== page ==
College graduates: Six financial survival tips for the working world

Written by admin   // May 31, 2012   // 0 Comments

Today’s twenty-somethings can have bright financial futures by following a few simple steps

MINNEAPOLIS – Despite a turbulent job market and economy, if you are a recent college graduate, there is much to be optimistic about as you leave campus and head out into the real world. No one ever said life on your own would be easy, but post-graduate financial bliss can be a reality. These six tips from Thrivent Financial offer a starting point for recent graduates who are ready to put their education to work for a secure financial future.

 

Get real about your paycheck

Compared to the minimum wage jobs you survived on through college, the annual earnings at your first post-graduate job may give you dollar-sign eyes. Don’t be fooled though; after taxes, benefits, living expenses and student loan payments, your remaining monthly spending money could amount to less than half of your gross income. Being realistic about your paycheck doesn’t mean you can’t have any fun, though. That new car may have to wait a while, but with smart budgeting you can still enjoy the finer things in life with a clear conscience.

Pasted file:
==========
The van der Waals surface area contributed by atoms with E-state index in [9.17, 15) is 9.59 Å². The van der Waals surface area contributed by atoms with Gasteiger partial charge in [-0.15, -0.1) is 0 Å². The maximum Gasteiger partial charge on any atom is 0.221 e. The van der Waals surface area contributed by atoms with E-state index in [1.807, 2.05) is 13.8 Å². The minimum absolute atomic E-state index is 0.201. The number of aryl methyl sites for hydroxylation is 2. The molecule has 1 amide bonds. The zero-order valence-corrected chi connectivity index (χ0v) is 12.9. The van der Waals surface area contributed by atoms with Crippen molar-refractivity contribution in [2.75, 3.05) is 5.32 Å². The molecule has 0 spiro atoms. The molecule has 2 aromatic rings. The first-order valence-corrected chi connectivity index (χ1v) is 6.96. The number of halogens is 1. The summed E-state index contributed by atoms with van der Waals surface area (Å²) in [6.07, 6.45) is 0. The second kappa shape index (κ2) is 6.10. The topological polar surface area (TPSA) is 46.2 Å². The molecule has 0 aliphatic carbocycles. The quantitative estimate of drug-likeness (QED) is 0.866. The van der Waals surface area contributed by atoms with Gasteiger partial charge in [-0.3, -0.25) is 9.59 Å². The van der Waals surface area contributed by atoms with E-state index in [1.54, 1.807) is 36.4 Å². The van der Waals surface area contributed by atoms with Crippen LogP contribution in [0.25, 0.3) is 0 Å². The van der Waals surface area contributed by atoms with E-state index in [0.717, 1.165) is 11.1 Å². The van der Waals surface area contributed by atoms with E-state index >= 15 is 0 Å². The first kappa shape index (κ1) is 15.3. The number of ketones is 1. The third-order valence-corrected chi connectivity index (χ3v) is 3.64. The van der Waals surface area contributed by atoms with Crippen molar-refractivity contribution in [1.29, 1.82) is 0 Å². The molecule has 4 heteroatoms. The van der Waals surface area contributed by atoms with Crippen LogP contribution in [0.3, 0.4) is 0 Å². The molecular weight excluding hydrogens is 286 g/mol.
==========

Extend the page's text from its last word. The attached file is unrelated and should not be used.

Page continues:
Your credit score matters

Thought you were done worrying about test scores? Think again. Whether you want to get an apartment, mortgage, car or a new job, your credit score says a lot about you and can make or break these important steps. Free credit reports are available at http://www.annualcreditreport.com, and for a small fee you can also obtain your credit score. Examine your report regularly for accuracy, and pay off any existing credit card debt as soon as possible. Credit card interest is wasted money, and outstanding debt can hurt your credit score.

 

Look out for number one